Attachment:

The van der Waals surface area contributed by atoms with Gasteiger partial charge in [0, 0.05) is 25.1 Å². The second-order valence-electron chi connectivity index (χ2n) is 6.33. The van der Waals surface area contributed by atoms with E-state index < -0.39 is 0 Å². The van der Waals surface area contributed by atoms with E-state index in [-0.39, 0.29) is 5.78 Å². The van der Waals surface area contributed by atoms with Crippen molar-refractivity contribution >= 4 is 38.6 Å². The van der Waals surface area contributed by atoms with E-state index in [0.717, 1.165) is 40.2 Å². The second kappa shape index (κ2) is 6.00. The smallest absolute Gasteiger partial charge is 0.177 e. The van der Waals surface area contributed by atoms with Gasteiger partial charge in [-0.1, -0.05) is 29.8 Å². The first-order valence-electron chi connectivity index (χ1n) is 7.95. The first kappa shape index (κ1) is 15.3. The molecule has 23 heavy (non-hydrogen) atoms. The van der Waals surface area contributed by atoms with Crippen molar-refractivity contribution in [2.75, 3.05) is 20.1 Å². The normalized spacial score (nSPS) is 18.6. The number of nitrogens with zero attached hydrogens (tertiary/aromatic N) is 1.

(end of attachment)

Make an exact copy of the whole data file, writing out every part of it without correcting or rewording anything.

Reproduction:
The van der Waals surface area contributed by atoms with Gasteiger partial charge in [0, 0.05) is 25.1 Å². The second-order valence-electron chi connectivity index (χ2n) is 6.33. The van der Waals surface area contributed by atoms with E-state index < -0.39 is 0 Å². The van der Waals surface area contributed by atoms with E-state index in [-0.39, 0.29) is 5.78 Å². The van der Waals surface area contributed by atoms with Crippen molar-refractivity contribution >= 4 is 38.6 Å². The van der Waals surface area contributed by atoms with E-state index in [0.717, 1.165) is 40.2 Å². The second kappa shape index (κ2) is 6.00. The smallest absolute Gasteiger partial charge is 0.177 e. The van der Waals surface area contributed by atoms with Gasteiger partial charge in [-0.1, -0.05) is 29.8 Å². The first-order valence-electron chi connectivity index (χ1n) is 7.95. The first kappa shape index (κ1) is 15.3. The molecule has 23 heavy (non-hydrogen) atoms. The van der Waals surface area contributed by atoms with Crippen molar-refractivity contribution in [2.75, 3.05) is 20.1 Å². The normalized spacial score (nSPS) is 18.6. The number of nitrogens with zero attached hydrogens (tertiary/aromatic N) is 1.